CCDH’s solutions seek to increase the economic, political and social costs of all parts of the infrastructure—the actors, systems and culture—that support, and often profit from hate and misinformation.
The British government endorsed the center as the entity to correct disinformation about the coronavirus pandemic through its Don’t Spread the Virus campaign.
“CCDH have also forced social media companies to establish precedent and remove hateful or dangerous speech by holding them directly accountable for their tolerance of hateful content,” the website says.
Americans have reason for concern when foreign entities attack U.S. media outlets, said Dan Gainor, vice president of Tech Watch at the Media Research Center, a media watchdog group.
“We’ve spent four years and countless news stories with the left and the press whining about alleged foreign interference,” Gainor told The Daily Signal. “They never really cared. They were just upset it wasn’t advocating for their leftist candidates. Now CCDH comes along and the press is thrilled to the point of doing their bidding—because it’s targeting a bunch of conservative sites.”
Using the “hate” label is just a way to silence others, Gainor said:
All of these fascist anti-hate groups are the biggest hate groups on the internet. They don’t believe in free speech, free press, or anything else in our First Amendment. In the case of CCDH, they want to silence any speech they disagree with—to help fix a presidential election. They should be made to register as foreign agents, just as RT and other foreign propaganda outlets were made to do.
3. Who Founded the Organization?
Imran Ahmed, who has been active in Britain’s left-leaning Labour Party, founded the Center for Countering Digital Hate in December 2017.
Ahmed often appears on British TV talking about what he considers hateful content on the internet and social media. He has focused on misinformation, extremism, fake news, and trolling.
In April, Ahmed was appointed to the steering committee of the British government’s Commission on Countering Extremism Pilot Task Force.
The steering committee has two roles: to decide which incidents to prioritize for discussion and to meet local stakeholders to help develop responses to incidents of hateful extremism.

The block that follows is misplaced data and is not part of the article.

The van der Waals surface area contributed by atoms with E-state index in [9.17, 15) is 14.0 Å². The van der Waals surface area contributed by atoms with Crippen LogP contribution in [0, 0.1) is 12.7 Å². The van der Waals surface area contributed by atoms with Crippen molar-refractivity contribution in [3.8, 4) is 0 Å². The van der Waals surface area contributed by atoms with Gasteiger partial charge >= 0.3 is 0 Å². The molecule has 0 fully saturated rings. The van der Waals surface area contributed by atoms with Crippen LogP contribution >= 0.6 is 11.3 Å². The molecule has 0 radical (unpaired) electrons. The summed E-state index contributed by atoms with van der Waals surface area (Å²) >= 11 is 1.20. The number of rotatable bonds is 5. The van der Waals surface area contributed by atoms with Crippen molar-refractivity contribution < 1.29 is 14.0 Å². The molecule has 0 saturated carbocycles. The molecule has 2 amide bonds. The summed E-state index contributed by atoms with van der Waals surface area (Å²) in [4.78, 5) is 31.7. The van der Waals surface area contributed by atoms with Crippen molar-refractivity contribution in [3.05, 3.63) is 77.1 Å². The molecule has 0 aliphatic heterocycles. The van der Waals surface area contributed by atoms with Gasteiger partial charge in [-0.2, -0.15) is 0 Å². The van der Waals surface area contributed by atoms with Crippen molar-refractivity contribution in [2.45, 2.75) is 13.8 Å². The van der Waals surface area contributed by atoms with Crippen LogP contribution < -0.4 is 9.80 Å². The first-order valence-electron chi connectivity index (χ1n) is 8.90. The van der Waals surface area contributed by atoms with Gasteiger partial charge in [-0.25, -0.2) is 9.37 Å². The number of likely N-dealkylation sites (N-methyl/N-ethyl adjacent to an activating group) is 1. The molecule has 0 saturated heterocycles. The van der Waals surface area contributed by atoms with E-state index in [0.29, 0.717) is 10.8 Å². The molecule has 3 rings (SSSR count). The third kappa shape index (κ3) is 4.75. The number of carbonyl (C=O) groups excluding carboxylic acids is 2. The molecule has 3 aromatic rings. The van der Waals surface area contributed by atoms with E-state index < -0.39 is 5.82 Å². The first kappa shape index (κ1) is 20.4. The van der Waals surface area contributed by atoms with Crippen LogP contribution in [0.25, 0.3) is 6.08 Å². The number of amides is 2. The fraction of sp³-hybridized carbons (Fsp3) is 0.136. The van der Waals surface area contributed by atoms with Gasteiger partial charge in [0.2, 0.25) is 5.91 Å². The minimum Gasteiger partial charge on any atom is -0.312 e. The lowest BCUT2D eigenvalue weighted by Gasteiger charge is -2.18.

Before starting the nonprofit, Ahmed was a senior political adviser to the Labour Party’s Hilary Benn, a member of the House of Lords, from 2012 through 2016. He was an aide during Benn’s 2015 reelection campaign and the 2016 referendum on Brexit.
In 2016, Ahmed went to work for the Labour Party’s Angela Eagle, a member of the House of Commons, who vied for a leadership post.
Eagle and Ahmed co-authored the book “The New Serfdom: The Triumph of Conservative Ideas and How to Defeat Them.” Through a liberal viewpoint, the book attacked the legacy of free market economist Friedrich Hayek, a conservative icon famous for the book “The Road to Serfdom.”
Before working in politics, Ahmed worked for Merrill Lynch as a strategy consultant.
4. What Are the Board’s Political Connections?
The Center for Countering Digital Hate has a five-member board of directors that oversees its activities, one of whom has ties to the progressive movement in the United States.
The organization doesn’t list any staff other than Rachel Riley, who has the title of patron.
Riley, a mathematician and well-known British game show host, also clashed with the left, objecting to the anti-Semitism of far-left media outlets that supported former Labour leader Jeremy Corbyn.
Board member Simon Clark has been a nonresident senior fellow at the Center for American Progress since May 2018. At the liberal Washington-based think tank, Clark specializes in domestic right-wing terrorism and trans-Atlantic relations.
Clark has a background in investing and venture capital. He joined the Center for Countering Digital Hate’s board only last month.
Board member Siobhan McAndrew is a sociology professor at the University of Bristol. She specializes in “culture, religion and value change,” according to her webpage at the university. She published a paper last year on violence by left-wing extremist groups.
Board member Kirsty McNeill is executive director of Save the Children UK. She was an adviser to former British Prime Minister Gordon Brown of the Labour Party.
Jonny Oates, a member of the Liberal Democrats, serves in the House of Lords. Another board member, Ayesha Saran, is migration program manager at Barrow Cadbury Trust, a London-based charitable foundation that advocates “social justice.”
A sixth board member, Morgan McSweeney, resigned earlier this year to become chief of staff for Labour leader Keir Starmer.